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SlutWalk: women fight back against misogyny and rape

The SlutWalk movement has struck a chord with young women across the world and has put the issue of rape and sexual assault back on the agenda, writes Jo Cassidy, with demonstrations taking place in many countries


The phenomenon started in Toronto when a policeman instructed female students “to avoid looking like sluts” to protect their personal safety. This attitude puts the blame on the victims of rape, not the attacker. Since then, women have taken to the streets under the banner: “whatever we wear, wherever we go, yes means yes and no means no!” SlutWalk protests are now being organised across the country as women rise up to fight back.

Every week 2,000 women are raped in Britain but 95 per cent of cases are never reported. Rape has a lower conviction rate than any other serious crime, with only 6 per cent of cases ending in jail time for rapists. Courts continue to base their verdicts on a woman’s sexual history and dress. In a recent London Student survey, 17 per cent of students said that a woman who dressed in ‘sexy clothing’ was at least partially responsible if raped.

And more recently, government minister Ken Clarke has tried to distinguish between ‘more’ and ‘less’ serious rapes, implying that women can be more or less “unwilling” to be raped.

This is a shocking reminder of how far we still have to go to change attitudes towards rape. And with proposed cuts to rape crisis centres, it is clear that this whole government (not only Ken Clarke) does not see rape as a serious issue.

SlutWalk is therefore a much-needed initiative to promote “the radical notion that nobody deserves to be raped”.

With nearly 10,000 showing their support on Facebook, SlutWalk has captured the imagination of a generation of young women who have been brought up trapped between supposed equality and liberation and the stigmatisation of our sexuality.

When women choose what to wear, we are not only choosing what feels comfortable or looks good, but negotiating our way through the maze of social and cultural values which our clothing embodies.

And let’s not forget the irony of a situation in which women are called sluts for wearing too little while on the other side of the Channel, women have been banned from wearing the niqab and covering up too much. These are all fronts in the struggle under capitalism for control over our bodies.

The movement has sparked off controversy at both ends of the political spectrum, with Tory MP Louise Bagshawe accusing the march of “lionising promiscuity”. These accusations do nothing to change attitudes. In fact, this attitude is only a small step away from that of the Toronto policeman: imposing a moral order on women and criticising women who are sexually active with many partners as somehow bringing the gender into disrepute.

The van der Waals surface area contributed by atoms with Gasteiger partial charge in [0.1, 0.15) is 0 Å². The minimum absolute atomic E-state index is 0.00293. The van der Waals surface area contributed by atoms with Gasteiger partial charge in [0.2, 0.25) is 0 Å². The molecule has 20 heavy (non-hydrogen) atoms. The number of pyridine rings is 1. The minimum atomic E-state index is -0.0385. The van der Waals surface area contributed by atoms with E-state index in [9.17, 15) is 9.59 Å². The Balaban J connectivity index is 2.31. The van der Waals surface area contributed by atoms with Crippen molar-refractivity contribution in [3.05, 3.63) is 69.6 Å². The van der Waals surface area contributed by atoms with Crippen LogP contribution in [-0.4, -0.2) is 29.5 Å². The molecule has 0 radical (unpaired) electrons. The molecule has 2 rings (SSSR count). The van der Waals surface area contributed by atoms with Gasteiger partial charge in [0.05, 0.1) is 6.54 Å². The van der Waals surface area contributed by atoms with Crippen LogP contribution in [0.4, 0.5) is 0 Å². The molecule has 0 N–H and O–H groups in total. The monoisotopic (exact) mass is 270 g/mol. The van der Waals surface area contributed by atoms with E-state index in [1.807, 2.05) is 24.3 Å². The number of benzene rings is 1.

At the other end of the spectrum, some feminists and women’s rights campaigners have also criticised the march for attempting to re-appropriate language which they say is too closely tied to misogyny to ever be reclaimed.

If SlutWalk was to develop into a movement focussed on reclaiming oppressive words, this would be a step backwards.
But the struggle for women’s liberation will not take place on the terrain of language. We will win equality by challenging sexist ideas and attitudes and by changing the material conditions which give rise to them.

While the name SlutWalk has caused controversy, it is this in-your-face affront to conservative values which has appealed to many young women.  However, the next step for the SlutWalk movement must be to broaden out.  With so many cases of rape taking place within the family, any movement against sexual abuse needs to open itself up to women who have been victims of domestic abuse, who may not feel represented under the banner of SlutWalk.

These protests have the potential to be the first step towards a new women’s movement which can fight against violence, for control of our bodies and also against cuts to women’s jobs, benefits and services.

It’s not the re-appropriation of oppressive language that is at the heart of the SlutWalk phenomenon; this is not what will make so many young women take to the streets. For them, SlutWalk is about challenging attitudes about sexual assault, it’s about the way moral values are imposed on our sexuality and the way we dress, and saying: fuck you – I’ll wear what I want!

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